March 30, 2021
Land ownership and climate
There seems to have been a subtle but noticeable shift in Scottish Government thinking in relation to the contribution that communities can make in tackling the climate emergency. Until recently their contribution was seen through the lens of what could be achieved with project funding from the Climate Challenge Fund which, although of significant value, was generally short lived. The shift in thinking is that if Scotland has an embedded culture of empowered, resilient communities, the actions that are necessary to tackle climate change will become normalised. Actions such as those being taken by Scotland’s community landowners.
Foreward by Ailsa Raeburn, Chair of Community Land Scotland
Community Land Scotland is pleased to publish ‘Community Landowners and the Climate Emergency’ in partnership with Community Energy Scotland, the Community Woodlands Association and the Woodland Crofts Partnership. We appreciate their significant contribution to steering the research to a successful conclusion. That collaborative approach, so characteristic of the community land sector as a whole, has served the study well. We are also grateful to the Scottish Government for providing funding to undertake the research. Finally, our thanks go to Inherit for producing such a comprehensive, accessible and analytically rigorous study.
We all know that the climate emergency presents the overarching existential threat to the future of our planet, requiring urgent action to ensure a just transition to a net zero carbon economy. We also know that community landowners have a long track-record of initiatives to address the climate emergency. Until now, however, our knowledge of the full range of such activities, and the community and wider public benefits they generate, has been patchy and incomplete.
Both this report and its accompanying case-studies make an important contribution towards filling that knowledge gap. Together they show how rural and urban community landowners are tackling the climate emergency proactively and imaginatively; generating renewable energy, caring for carbon sinks, reducing transport, food, domestic and business related carbon emissions, and helping their communities adapt to the effects of climate change. The research shows climate action from the ground up, helping to make the practical and behavioural changes that put communities on the path to a more sustainable future.
The report also shows the distinctive contribution that community landowners make to addressing the climate emergency by virtue of their role as land and asset Trusts. We know that many community organisations do great work in developing climate initiatives without owning assets. It’s clear that ‘one size’ does not fit all when it comes to tackling the climate emergency through community action. However, it’s equally clear that, as the report states, community ownership of land and other assets can be a significant factor in empowering people to tackle the climate emergency in sustainable ways.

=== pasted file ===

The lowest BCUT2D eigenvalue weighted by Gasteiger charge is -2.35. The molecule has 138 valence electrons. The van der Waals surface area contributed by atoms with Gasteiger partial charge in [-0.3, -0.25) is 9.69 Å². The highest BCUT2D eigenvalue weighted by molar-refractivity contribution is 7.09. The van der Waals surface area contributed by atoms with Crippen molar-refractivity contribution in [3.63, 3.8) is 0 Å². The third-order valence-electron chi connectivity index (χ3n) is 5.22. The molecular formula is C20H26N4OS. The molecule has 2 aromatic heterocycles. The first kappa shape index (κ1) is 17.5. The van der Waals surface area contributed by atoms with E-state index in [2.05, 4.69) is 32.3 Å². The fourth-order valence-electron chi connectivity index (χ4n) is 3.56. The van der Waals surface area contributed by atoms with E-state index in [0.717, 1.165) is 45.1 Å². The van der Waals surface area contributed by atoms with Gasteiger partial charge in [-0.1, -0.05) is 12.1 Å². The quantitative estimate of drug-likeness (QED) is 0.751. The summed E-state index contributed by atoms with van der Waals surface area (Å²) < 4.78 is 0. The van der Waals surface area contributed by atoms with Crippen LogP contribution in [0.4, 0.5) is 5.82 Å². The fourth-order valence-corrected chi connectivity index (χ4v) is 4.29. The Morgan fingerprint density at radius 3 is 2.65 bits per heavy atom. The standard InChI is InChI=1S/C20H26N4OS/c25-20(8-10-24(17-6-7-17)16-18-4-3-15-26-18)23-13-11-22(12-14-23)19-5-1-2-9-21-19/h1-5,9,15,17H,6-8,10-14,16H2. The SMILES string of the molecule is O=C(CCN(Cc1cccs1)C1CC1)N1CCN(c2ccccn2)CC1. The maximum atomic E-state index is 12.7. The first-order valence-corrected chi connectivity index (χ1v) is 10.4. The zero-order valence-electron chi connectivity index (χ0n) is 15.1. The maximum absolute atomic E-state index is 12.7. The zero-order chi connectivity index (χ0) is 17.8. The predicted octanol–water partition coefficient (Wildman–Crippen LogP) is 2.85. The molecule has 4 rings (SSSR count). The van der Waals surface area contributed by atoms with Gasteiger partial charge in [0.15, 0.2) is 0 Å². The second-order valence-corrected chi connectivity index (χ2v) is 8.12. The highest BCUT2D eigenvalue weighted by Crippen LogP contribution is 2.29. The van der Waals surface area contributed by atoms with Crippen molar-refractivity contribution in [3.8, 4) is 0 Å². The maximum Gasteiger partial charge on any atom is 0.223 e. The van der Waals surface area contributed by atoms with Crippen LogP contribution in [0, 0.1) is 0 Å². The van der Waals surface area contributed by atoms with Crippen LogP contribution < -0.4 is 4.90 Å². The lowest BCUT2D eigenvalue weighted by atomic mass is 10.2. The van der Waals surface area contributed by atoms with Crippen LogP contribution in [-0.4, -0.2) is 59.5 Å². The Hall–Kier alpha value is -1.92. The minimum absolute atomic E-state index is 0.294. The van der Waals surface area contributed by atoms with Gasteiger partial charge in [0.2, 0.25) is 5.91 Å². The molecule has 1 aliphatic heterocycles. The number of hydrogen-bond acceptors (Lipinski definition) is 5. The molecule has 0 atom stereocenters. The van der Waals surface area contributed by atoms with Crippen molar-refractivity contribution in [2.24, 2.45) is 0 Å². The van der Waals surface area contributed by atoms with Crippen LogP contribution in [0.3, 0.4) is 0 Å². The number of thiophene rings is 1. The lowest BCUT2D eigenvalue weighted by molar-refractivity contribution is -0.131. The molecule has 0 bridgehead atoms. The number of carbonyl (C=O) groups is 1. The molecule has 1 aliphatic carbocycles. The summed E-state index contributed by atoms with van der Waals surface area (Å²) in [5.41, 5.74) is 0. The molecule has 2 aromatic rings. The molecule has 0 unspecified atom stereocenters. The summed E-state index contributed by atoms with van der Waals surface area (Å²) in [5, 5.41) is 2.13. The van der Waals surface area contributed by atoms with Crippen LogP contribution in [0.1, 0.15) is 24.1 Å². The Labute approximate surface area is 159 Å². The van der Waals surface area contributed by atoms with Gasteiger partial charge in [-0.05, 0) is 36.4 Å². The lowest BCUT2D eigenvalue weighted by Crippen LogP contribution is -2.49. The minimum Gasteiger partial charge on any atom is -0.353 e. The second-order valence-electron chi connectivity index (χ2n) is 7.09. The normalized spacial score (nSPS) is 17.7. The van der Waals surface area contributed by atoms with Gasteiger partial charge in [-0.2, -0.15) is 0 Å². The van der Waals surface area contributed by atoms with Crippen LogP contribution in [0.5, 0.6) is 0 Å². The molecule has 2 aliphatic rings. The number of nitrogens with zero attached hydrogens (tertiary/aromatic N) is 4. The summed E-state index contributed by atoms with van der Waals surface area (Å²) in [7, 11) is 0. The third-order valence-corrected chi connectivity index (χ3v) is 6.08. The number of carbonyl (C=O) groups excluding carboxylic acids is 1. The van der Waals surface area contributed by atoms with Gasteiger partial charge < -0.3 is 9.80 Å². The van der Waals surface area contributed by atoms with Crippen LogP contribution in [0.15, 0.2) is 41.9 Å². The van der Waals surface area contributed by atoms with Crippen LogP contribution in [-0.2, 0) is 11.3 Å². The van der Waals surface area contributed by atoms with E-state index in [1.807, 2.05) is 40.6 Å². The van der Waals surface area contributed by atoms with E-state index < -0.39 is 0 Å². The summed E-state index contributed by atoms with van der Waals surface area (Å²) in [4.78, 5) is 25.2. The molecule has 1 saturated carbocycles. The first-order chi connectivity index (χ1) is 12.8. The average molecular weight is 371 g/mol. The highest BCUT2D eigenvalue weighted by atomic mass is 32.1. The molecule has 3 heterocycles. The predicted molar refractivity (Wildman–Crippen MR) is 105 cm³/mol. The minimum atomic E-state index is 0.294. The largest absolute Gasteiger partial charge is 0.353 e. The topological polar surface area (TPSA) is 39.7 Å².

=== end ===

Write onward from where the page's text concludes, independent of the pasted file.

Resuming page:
Crucially, community landowners tend towards a holistic approach to climate action. They make connections across the range of their activities, stimulating multiple ‘soft’ benefits including environmental education, skills development and enhanced health and wellbeing. That’s in addition to the carbon reduction benefits associated with the range of initiatives highlighted in this report. All of which – as the research findings show – help facilitate a renewed sense of confidence and cohesion in our rural and urban communities.
These are formidable achievements. But there remains much more to be done to ensure that Scotland’s community landowners are empowered to play their full part in tackling the climate emergency in a socially just way. As the report notes, continuing to facilitate more community ownership of land and other assets is fundamental to that. So too is exploring the scope for wider collaborations and partnership working, together with ensuring that appropriate funding mechanisms for community climate action remain in place. This report confirms that community land and asset ownership has a vital role to play in tackling the climate emergency and building towards a more sustainable future. Let’s make sure that it continues to do so